Today I breathe. Waiting for scan results.

I am completely in awe of the human spirit.  I’m reminded continually of just how hard we fight.  All of us.  Some days we are battling our biggest foe and others we are just fighting the mundane of “normal” life.  And sometimes, we just give up completely because it’s too hard.  

I’ve had plenty of days when I just want to give up.  I want to say ENOUGH.  I can’t do this another day, but for some reason I don’t.  I might crawl under the covers until it passes.  I might cry until I have nothing left to cry out, but for some reason, I haven’t fully given up.

There are also the days when I’m able to see the good.  I feel like the day is fresh and it’s truly a chance to start over.  I’m hopeful and optimistic.  I know I can do anything.  I haven’t figured out the magic formula to feelings and emotions and how I can be hopeful one day and another day, I want to just go to sleep and never wake up.

I’m waiting for scan results right now - today.  My mind races back and forth between hopeful and hopeless.  The thought of having to go through another surgery or treatment about breaks me.  But then I try to pull myself up and revel in the uncertainty.  Some part of my brain utters…  “Until they tell you it’s back, it’s not cancer”.  Part of me believes it.  The other part of me is trying to brace myself and prepare for the worst.  These thoughts fly back and forth between hopeful and dread like a ping pong ball in China.  I attempt to lean into every ounce of mindfulness training and bring myself back to the present moment.  Sometimes it lasts for several minutes.  Sometimes it lasts for a few seconds.  

I have no choice though.  This is where I am in this moment.  Waiting.  Ok - I do have a choice.  I can choose to make myself crazy or to keep putting one foot in front of the other.  I can choose to shower and put on nice clothes.  I can choose to eat something.  I can choose to go to work and try to put these crazy incessant thoughts on the back burner.  I could also choose to just hide and wallow, but I don’t want to make that choice today.

Today I’m choosing to show up in my life even though my heart weighs a hundred pounds in my chest and tears are welling up in the edges of my eyes.  I just keep trying to shake it off.  Literally shaking, dancing and pretending it’s not my reality.  I’ll probably cry in the shower and maybe that will help move some of it out of me.  And there’s that piece of me that reminds me that it could all be okay.  Somehow, that’s really hard to believe and it’s easier to brace myself for the worst.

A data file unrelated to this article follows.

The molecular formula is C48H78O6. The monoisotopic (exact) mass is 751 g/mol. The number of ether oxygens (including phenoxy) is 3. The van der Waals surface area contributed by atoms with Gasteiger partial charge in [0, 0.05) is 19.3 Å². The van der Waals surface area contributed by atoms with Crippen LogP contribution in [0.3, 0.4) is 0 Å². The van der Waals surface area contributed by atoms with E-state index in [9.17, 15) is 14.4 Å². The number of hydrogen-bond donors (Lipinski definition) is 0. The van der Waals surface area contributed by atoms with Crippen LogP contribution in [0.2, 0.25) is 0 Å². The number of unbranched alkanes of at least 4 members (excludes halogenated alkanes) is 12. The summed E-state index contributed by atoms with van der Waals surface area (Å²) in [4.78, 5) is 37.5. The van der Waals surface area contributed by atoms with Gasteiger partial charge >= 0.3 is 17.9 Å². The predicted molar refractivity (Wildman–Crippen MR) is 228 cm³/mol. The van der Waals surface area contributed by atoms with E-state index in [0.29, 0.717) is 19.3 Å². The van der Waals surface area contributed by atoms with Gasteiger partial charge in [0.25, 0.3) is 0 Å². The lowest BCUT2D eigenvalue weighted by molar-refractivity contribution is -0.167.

I’m very angry at cancer.  I have beat it twice and yet I still feel like a little girl up against a bully.  It always feels like it has the upper hand and it’s secretly plotting to take me down.  I try to live my life in spite of looking over my shoulder every day and I hate that it owns a piece of me.  I want to be thankful for it - that it opened my eyes and heart to appreciate life.  If I thought I was out of the weeds, maybe I would be there.  I’m sure being in waiting mode after this scan makes it worse.  I do feel that way in between appointments.  I forget more often than I think about it.  I have to remind myself of that.  It does get better.  And looking over my shoulder just robs me of the moment.  I hate that!  Give me my damn moments back!  

Today, I breathe.  I cry and I show up.  And, I pray for some good news.    

What does "healthy living" after cancer look like?

What does "healthy living" after cancer look like?

My goal here is to share what’s worked, what hasn’t worked, what I’ve learned, bring other people into the conversation to share their experience and wisdom and to just have more of a conversation going about life after cancer. What I’ve learned these past couple of years is that it’s kind of unchartered territory. There’s a lot of room for growth and learning here. I hope to help other cancer survivors on their path. We are definitely stronger together and this community can help lift each other up instead of feeling isolated, frustrated and alone after surviving cancer.